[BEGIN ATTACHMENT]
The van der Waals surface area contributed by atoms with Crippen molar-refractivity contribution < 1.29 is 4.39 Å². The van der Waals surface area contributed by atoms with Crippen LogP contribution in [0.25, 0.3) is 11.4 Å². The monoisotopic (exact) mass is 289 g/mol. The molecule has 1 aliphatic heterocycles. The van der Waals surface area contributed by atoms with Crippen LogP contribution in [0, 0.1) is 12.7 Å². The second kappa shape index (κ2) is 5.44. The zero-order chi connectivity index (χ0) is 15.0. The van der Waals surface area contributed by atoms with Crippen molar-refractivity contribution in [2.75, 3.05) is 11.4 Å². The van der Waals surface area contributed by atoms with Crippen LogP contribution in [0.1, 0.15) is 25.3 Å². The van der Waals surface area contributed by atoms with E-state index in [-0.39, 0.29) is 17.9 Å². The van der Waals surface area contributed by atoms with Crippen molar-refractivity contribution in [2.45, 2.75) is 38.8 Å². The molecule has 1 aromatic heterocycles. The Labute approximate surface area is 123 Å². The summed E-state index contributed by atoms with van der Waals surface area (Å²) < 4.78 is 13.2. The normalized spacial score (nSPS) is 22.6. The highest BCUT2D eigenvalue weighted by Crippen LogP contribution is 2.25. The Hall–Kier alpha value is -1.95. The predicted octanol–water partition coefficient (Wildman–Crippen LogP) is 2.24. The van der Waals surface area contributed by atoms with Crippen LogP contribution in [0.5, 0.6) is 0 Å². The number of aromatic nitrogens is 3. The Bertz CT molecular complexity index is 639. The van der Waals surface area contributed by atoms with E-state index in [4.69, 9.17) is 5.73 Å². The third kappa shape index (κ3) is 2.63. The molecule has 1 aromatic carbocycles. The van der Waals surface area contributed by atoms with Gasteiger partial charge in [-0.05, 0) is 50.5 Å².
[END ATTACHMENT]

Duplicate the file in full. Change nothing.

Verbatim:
The van der Waals surface area contributed by atoms with Crippen molar-refractivity contribution < 1.29 is 4.39 Å². The van der Waals surface area contributed by atoms with Crippen LogP contribution in [0.25, 0.3) is 11.4 Å². The monoisotopic (exact) mass is 289 g/mol. The molecule has 1 aliphatic heterocycles. The van der Waals surface area contributed by atoms with Crippen LogP contribution in [0, 0.1) is 12.7 Å². The second kappa shape index (κ2) is 5.44. The zero-order chi connectivity index (χ0) is 15.0. The van der Waals surface area contributed by atoms with Crippen molar-refractivity contribution in [2.75, 3.05) is 11.4 Å². The van der Waals surface area contributed by atoms with Crippen LogP contribution in [0.1, 0.15) is 25.3 Å². The van der Waals surface area contributed by atoms with E-state index in [-0.39, 0.29) is 17.9 Å². The van der Waals surface area contributed by atoms with Crippen molar-refractivity contribution in [2.45, 2.75) is 38.8 Å². The molecule has 1 aromatic heterocycles. The Labute approximate surface area is 123 Å². The summed E-state index contributed by atoms with van der Waals surface area (Å²) < 4.78 is 13.2. The normalized spacial score (nSPS) is 22.6. The highest BCUT2D eigenvalue weighted by Crippen LogP contribution is 2.25. The Hall–Kier alpha value is -1.95. The predicted octanol–water partition coefficient (Wildman–Crippen LogP) is 2.24. The van der Waals surface area contributed by atoms with Crippen LogP contribution in [0.5, 0.6) is 0 Å². The number of aromatic nitrogens is 3. The Bertz CT molecular complexity index is 639. The van der Waals surface area contributed by atoms with E-state index in [4.69, 9.17) is 5.73 Å². The third kappa shape index (κ3) is 2.63. The molecule has 1 aromatic carbocycles. The van der Waals surface area contributed by atoms with Gasteiger partial charge in [-0.05, 0) is 50.5 Å².